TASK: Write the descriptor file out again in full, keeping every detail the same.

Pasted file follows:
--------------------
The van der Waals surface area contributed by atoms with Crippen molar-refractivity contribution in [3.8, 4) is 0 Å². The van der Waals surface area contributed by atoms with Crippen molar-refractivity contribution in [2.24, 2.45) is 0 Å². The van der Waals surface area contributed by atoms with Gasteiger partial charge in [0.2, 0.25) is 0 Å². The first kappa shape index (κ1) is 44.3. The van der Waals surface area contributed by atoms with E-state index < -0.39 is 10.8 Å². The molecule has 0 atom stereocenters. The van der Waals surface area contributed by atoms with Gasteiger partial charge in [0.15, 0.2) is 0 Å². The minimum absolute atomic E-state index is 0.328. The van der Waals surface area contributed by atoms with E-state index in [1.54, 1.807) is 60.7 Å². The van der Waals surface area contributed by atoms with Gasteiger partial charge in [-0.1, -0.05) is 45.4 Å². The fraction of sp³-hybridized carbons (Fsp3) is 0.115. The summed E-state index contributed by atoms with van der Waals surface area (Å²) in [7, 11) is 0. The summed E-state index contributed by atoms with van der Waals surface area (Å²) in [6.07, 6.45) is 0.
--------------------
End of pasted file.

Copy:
The van der Waals surface area contributed by atoms with Crippen molar-refractivity contribution in [3.8, 4) is 0 Å². The van der Waals surface area contributed by atoms with Crippen molar-refractivity contribution in [2.24, 2.45) is 0 Å². The van der Waals surface area contributed by atoms with Gasteiger partial charge in [0.2, 0.25) is 0 Å². The first kappa shape index (κ1) is 44.3. The van der Waals surface area contributed by atoms with E-state index < -0.39 is 10.8 Å². The molecule has 0 atom stereocenters. The van der Waals surface area contributed by atoms with Gasteiger partial charge in [0.15, 0.2) is 0 Å². The minimum absolute atomic E-state index is 0.328. The van der Waals surface area contributed by atoms with E-state index in [1.54, 1.807) is 60.7 Å². The van der Waals surface area contributed by atoms with Gasteiger partial charge in [-0.1, -0.05) is 45.4 Å². The fraction of sp³-hybridized carbons (Fsp3) is 0.115. The summed E-state index contributed by atoms with van der Waals surface area (Å²) in [7, 11) is 0. The summed E-state index contributed by atoms with van der Waals surface area (Å²) in [6.07, 6.45) is 0.